"[The success of bloggers bringing down Lott and Rather have shown] that journalism is an activity, and not a profession. But here Mr. Reynolds is not quite the mainstream-media basher that the book's long subtitle suggests. (It claims, in part, that "An Army of Davids" will show "how markets and technology empower ordinary people to beat big media.") He recognizes that bloggers and the mainstream media (MSM) are supplements to one another as much as competitors. If bloggers can challenge and criticize the MSM, they depend on it for most of their information. The result should be a self-correcting system. Mainstream editors get faster off the mark (one hopes) because they realize that any dithering will be exposed by the blogosphere; and mainstream journalists get more self-critical because they realize that ignorance and bias will be immediately exposed.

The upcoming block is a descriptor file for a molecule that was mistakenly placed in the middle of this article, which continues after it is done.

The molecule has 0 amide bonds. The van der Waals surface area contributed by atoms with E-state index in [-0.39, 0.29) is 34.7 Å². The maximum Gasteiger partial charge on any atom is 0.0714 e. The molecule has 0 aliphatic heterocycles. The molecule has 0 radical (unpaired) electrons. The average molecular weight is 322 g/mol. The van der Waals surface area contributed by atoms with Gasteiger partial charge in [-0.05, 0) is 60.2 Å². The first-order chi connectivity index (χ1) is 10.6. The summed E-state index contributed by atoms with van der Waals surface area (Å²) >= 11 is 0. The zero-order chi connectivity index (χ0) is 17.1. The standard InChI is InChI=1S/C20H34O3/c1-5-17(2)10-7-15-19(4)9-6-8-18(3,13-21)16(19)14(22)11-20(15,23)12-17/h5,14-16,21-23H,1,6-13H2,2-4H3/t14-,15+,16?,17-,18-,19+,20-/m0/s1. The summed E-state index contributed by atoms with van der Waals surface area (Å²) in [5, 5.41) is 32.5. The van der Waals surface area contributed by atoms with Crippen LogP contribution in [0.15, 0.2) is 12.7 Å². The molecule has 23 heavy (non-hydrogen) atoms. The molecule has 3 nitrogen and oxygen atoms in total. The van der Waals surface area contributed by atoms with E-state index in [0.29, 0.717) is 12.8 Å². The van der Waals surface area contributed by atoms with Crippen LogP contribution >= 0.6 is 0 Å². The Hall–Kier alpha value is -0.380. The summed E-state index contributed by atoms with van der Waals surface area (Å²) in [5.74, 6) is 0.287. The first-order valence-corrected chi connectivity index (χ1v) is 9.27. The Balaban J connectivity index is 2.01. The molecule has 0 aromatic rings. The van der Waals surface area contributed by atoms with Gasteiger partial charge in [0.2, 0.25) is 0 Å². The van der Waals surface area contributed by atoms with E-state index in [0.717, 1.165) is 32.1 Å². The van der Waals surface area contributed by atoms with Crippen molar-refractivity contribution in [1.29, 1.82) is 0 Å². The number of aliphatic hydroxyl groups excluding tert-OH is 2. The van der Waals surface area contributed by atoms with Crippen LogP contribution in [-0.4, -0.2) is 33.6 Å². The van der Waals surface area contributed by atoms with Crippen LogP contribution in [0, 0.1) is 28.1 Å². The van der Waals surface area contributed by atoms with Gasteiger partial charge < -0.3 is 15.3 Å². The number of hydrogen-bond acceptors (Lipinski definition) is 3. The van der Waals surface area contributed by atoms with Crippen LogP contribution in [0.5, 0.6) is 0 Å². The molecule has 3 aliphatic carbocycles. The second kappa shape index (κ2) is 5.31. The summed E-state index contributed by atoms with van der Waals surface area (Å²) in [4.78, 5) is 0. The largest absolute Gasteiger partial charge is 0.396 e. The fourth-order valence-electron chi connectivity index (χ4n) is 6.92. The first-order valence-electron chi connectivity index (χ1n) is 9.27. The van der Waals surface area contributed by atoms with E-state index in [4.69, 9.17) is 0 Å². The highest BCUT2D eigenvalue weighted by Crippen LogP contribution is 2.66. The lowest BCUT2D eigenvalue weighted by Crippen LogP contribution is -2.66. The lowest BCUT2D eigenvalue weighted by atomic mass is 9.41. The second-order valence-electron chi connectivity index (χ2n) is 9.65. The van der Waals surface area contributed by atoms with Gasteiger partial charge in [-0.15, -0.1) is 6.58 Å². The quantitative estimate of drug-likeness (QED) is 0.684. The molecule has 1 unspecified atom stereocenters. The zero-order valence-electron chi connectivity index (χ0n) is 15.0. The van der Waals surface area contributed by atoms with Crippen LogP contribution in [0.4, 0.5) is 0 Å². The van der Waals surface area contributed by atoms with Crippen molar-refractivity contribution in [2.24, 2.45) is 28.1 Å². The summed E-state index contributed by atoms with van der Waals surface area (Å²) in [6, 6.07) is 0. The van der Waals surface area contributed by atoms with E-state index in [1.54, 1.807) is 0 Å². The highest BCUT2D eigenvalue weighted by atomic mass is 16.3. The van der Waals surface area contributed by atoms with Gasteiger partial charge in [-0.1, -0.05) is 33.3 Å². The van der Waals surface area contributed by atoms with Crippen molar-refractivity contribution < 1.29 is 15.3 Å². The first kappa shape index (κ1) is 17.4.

Woolridge's review makes me want to rush out to buy both "Army" and AW's own book co-written by John Micklethwait, of "The Right Nation: Conservative Power in America." Bloggers have altered the agendas of big media, bringing accountability and balance into agendas that are obvious, but insurmountable unless confronted en masse. Woolridge ends by including the gigantic and absurdly incompetent US government bureaucracy, which has failed its citizens from the FBI to Katrina to prescription medicines in the targets Bloggers should aim for:
The David army envisioned by Mr. Reynolds may well, in the long run, end up beating the Goliaths of big media and big government into submission. In the meantime, let's hope for a more modest goal: that it can make them a little better at doing their jobs.